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What is Vulval Lichen Sclerosus?

What is Vulval Lichen Sclerosus?

Vulval lichen sclerosus (LS) is an inflammatory condition that affects the skin of the vulva. It’s most common in postmenopausal women but can occur at any age.

Vulval LS does not affect the vagina or cause any discharge, but it can affect the skin of the vulva in the following ways:

  • Itching and soreness, which may get worse at night
  • The skin may change colour and become pale, white or silvery
  • Small areas of bruising may appear, which look like blood blisters
  • The skin may become fragile, and could split or tear
  • Over time, the skin of the vulva may scar and shrink. This can cause the vaginal opening to narrow, which may make sex or other vaginal penetration uncomfortable.

Not everyone will experience all of these symptoms, and vulval LS can go into remission, which means that symptoms may not be present all the time.

These symptoms can sometimes be confused with thrush or vaginal atrophy, so it’s important to speak to your GP if symptoms persist, rather than relying on over-the-counter treatments.

What causes vulval LS?

Vulval LS is not sexually transmitted and it is not infectious. Although it’s more common around the menopause, it is not thought to be related to changing hormone levels or caused by an allergic reaction.

LS is thought to be autoimmune in nature; a condition where the body attacks itself. There may be a link to other autoimmune illnesses, such as thyroid problems, or pernicious anaemia, but it is not as simple as one disease causing the other.

Getting a diagnosis

In order to make a diagnosis, your GP will need to examine you, and may then refer you to a gynaecologist or a dermatologist. Usually, the diagnosis is made by taking a medical history and examining the vulva. Rarely, a biopsy (a small piece of skin that can be analysed under the microscope) is required to make the diagnosis but if this is needed, it will be done using local anaesthetic.

Treatments for vulval LS

There is no cure for LS so treatment focuses on symptom control by reducing local inflammation. The main treatment is a strong steroid ointment which is applied to the affected area. This can sometimes cause burning or stinging when you first apply it, but this usually settles within a week or two and should not stop you using it.

Often, topical steroids are initially used daily but this can usually be reduced once the condition is well controlled. You should not worry about using topical steroids with LS; they are very safe to use with this condition and will not cause thinning of the skin.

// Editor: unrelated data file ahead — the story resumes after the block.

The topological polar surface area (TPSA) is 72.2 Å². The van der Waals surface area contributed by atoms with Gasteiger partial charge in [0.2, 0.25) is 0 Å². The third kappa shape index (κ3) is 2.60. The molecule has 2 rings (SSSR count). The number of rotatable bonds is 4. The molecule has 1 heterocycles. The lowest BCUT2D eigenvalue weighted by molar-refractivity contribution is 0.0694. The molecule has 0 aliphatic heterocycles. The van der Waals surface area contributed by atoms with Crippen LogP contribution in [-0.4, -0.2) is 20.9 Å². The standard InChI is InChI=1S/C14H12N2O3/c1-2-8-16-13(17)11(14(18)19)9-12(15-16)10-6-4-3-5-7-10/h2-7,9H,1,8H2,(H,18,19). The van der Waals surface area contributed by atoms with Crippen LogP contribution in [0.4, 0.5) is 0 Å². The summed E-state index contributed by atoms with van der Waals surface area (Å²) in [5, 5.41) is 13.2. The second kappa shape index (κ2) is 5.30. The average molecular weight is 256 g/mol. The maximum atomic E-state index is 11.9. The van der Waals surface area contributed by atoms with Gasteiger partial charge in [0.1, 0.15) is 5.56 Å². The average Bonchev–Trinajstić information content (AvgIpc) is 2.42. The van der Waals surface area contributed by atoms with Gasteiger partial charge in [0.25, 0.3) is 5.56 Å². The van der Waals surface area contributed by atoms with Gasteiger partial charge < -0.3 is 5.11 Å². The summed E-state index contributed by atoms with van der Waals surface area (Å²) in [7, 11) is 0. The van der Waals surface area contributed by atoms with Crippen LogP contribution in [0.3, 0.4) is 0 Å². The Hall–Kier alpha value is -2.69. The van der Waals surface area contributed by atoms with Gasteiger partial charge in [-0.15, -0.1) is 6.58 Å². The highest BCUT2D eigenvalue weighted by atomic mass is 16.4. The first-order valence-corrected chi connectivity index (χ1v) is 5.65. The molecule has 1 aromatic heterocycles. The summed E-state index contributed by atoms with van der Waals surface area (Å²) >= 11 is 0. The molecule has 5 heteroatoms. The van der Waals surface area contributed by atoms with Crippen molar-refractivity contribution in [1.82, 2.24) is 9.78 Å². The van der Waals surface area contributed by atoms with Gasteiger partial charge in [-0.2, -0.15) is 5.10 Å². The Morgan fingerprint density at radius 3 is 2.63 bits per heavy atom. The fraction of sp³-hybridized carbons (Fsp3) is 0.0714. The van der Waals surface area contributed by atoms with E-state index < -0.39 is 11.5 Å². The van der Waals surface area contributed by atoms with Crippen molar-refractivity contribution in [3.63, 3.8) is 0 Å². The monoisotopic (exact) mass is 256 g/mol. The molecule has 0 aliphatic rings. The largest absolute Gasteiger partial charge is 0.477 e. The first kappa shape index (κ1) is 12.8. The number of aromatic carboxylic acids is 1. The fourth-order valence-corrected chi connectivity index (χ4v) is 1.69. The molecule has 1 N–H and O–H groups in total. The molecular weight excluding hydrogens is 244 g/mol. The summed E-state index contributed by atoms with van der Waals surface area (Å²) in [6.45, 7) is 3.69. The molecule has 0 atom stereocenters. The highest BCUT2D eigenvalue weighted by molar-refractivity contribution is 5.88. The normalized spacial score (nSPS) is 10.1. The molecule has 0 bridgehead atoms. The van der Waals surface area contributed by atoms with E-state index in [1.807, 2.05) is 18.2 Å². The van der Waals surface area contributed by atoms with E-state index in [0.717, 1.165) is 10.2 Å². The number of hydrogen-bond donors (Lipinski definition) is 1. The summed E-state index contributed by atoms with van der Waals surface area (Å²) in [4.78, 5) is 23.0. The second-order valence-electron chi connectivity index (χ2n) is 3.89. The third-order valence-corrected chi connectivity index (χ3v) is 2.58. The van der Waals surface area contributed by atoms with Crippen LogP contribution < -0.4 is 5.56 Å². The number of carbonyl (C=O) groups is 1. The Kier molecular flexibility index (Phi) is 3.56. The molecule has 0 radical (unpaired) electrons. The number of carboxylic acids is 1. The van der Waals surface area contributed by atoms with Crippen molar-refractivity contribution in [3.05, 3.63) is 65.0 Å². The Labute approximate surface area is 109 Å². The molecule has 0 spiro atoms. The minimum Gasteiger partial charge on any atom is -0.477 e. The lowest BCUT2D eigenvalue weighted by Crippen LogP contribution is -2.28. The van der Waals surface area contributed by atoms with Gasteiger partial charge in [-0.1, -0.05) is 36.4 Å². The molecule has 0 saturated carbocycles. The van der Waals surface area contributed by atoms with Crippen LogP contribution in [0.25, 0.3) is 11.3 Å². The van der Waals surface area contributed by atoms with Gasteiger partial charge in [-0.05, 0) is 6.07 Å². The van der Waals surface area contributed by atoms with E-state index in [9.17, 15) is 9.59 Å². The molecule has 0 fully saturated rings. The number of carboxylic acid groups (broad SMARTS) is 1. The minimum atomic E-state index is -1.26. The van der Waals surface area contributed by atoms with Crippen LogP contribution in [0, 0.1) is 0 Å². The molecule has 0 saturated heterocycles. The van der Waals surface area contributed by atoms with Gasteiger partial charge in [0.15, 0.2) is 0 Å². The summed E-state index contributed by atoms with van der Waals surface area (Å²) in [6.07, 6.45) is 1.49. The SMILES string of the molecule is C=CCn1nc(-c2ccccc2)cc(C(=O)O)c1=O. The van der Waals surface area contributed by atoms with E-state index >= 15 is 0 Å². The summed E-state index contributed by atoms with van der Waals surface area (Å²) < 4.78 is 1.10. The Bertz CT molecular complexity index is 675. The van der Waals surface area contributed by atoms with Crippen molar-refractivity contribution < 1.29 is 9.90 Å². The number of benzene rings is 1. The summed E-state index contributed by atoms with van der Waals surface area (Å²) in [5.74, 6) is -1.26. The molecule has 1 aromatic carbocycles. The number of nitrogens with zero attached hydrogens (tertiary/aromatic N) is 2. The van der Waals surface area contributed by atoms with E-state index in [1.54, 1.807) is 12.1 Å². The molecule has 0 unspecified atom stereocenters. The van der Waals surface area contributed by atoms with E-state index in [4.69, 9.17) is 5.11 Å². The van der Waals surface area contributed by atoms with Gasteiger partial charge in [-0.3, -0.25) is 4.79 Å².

The use of emollients or moisturisers to soften and protect the skin are also used as a treatment.

Vaginal estrogen can help relieve these symptoms as low estrogen levels affecting the genital skin can co-exist with LS. Vaginal estrogen can be prescribed as a cream, pessary or flexible ring that sits inside the vagina.

Surgery is rarely used to treat vulval LS, unless scarring has caused problems such as a narrowed vaginal opening, which is impacting on your sex life, for example.

Living with vulval LS

Vulval LS can’t be cured, but it can be controlled. You will usually have regular follow-up appointments until your symptoms are well managed.

The following tips may help you manage pain and discomfort during a flare up:

  • Use an emulsifying ointment or moisturiser, like Dermol 500, instead of soap
  • You can also use these creams as a barrier before using the toilet, to reduce stinging and irritation
  • Try and avoid potential irritants like soap, bubble bath, talcum powder, feminine wipes, panty liners, perfumed products or tight trousers
  • Use a peri bottle (a simple bottle for washing the perineal area) filled with warm water when passing urine. Spraying warm water around the vulva will dilute the urine and reduce stinging and burning
  • Creams like Lanacane and Balneum Plus cream can help relieve itching and irritation.

Regular self-examination is very important. If you notice a change in your symptoms or appearance, particularly any ulcers or lumps, it’s important to talk to your doctor about this. A small number of women who have vulval LS may develop vulval cancer, but this is very rare when symptoms are well controlled.

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